I Dub New Yorkby Dominic Umile
Falty DL: Bravery (Planet Mu)
Because I’m old and I prefer my living room above all else, I missed NYC’s Drew “Falty DL” Lustman when he headlined the monthly Turbotax party at Hugs in Williamsburg recently. Lustman produces jumbled, sonically riveting electronic music via computer software, keyboards, and a couple of turntables. His work is a sort of dubstep-house-jungle amalgam, with layers of ghostly half-spoken vocal bits, atmospheric flourishes, and synthesizers overtop a shuffling set of blunt, danceable drum stabs. Having spent some time with Bravery, his new mini-album on Planet Mu, I’m disappointed that I didn’t make the ten-minute walk over to Hugs that night, but I’m also of the mindset that this premium head music really wouldn’t translate well alongside skee-ball and the socially challenged spillover from Sea.
Following up on his earlier double-vinyl release on Planet Mu and a 12” on Ramp, Lustman pitches resonant, mysterious beats over Bravery’s thirty-three minutes. Those fond of dubstep—a perpetually morphing offshoot of the U.K. garage/2-step sound that began gathering steam in the early 2000s—will find something to love about his productions, so long as they’re inclined to stray from the strictly wobble-centric stylings of modern genre favorites. Lustman tends toward the funkier end of the spectrum. While comparisons to widely celebrated dubstep names like Burial, Zomby, or Martyn may seem lazy, they do make some sense: Burial’s output since 2006 is a rich collection of garage-beat-heavy sounds that are both minimal and generously ambient, which is the kind of attribute you can confidently pin on Lustman’s 2009 endeavors.
In fraying synth couplets and scattershot kick drums that sporadically collapse mid-track, Bravery is dark and captivating; it slips into a comfortable corner of your skull and nests there. Gloopy bass lines and drunken handclaps barely keep things in check. The disc is loaded with tracks that sound like they’ve long been in progress when they’ve just begun. The opening seconds of “Play Child,” for example, are a lovely mess, and a disconnected cooing vocal that slinks in and out of both speakers when the track lifts off is hardly anchored to anything around it. The track’s somewhat tangible tempo and soulful keyboard loops lend it a slick house feel, but the other forces at work contribute a dynamic that’s appealing enough for me to revisit daily or, more often, at night. I listened to Bravery recently on a late, damp Saturday trip into the city, and its divergent textures—pinned against the blitz of lights and disorder of the West Village’s sidewalks—seemed well-suited to that setting. It’s as if Lustman makes music for dusk, specifically for nighttime in New York.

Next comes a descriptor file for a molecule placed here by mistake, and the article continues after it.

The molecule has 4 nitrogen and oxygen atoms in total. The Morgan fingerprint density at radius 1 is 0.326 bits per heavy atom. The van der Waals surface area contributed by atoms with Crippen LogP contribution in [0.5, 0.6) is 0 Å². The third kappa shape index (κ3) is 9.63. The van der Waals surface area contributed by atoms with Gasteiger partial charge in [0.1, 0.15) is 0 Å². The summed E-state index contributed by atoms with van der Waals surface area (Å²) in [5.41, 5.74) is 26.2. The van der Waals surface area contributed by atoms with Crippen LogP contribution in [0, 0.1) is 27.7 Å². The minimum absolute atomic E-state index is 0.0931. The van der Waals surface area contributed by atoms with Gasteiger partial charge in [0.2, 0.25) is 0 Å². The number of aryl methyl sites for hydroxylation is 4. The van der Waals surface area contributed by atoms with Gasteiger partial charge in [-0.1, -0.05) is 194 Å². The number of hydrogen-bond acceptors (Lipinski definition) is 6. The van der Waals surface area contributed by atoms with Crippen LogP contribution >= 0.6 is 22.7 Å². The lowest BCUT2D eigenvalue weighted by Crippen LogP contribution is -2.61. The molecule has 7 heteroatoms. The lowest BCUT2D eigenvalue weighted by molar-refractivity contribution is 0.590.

Bravery (and all of the Falty DL stuff that’s come before it) is entirely instrumental save for the fragments of verses or sampled conversation, so it’s not like there’s an MC at every turn on the record, prattling on about the JMZ or hard luck in Bed-Stuy. Instead, Drew Lustman’s enthusiasm for hip-hop and New York are communicated structurally, in subtle nods through broken downtempo beats and half-delivered city-centric vocal clips. “Mother Beam” rides a rubbery pulse that mirrors production from trip-hop trailblazers Massive Attack as well as from contemporary dubstep producer Pinch, with snare rolls and intermittent, nearly incomprehensible chatter spread across its potent bass line. Lustman flipped through his crate and snagged a quick snippet of Nas’s “It Ain’t Hard to Tell” for “Mother Beam,” and two birds are killed: The affinity for 90s NYC rap is at the forefront for anyone with a soft spot for the “smooth criminal of beat breaks,” and if sampling a Large Professor–produced joint from Illmatic isn’t as reverent a nod to the city and its outer boroughs as you could get, all of the unfinished New York conversation bits hovering in the background should cover it.
New York also got its due on Lustman’s debut LP, Love Is a Liability, released earlier this year. Love is a monster of a record that bridges spirited dance music, hip-hop, and crystalline dub-infected electronics in an astonishingly understated eighteen tracks. I can’t decide which of the two releases I like more. With its massive store of energy, and even sneaky servings of drum ’n’ bass breakbeats, Love is a better fit for a crowded bar. (Like Bravery, however, all of the details lining Love would go easily unnoticed if you were trying to take them in in the company of inebriated young adults.)
Just before a spot of percolating synths and pitch-shifted percussion called “The Shape to Come” slows Love Is a Liability’s pace a bit, Lustman’s “To New York” fizzes and flutters atop almost undetectable beats. Even without the undercurrent that propels Love’s “Winter Sole,” “To New York” harbors its own barrage of melody and fascinating tonal interplay. The title helps establish the spirited house of “To New York” as an apt love letter, rich with spontaneity and a complex mingling of colorful sonics. I’ll bet this tribute sounds pretty wonderful in a public place. Maybe I’ll actually leave the apartment and check it out live sometime.
Dominic Umile lives, writes, and drinks in Greenpoint.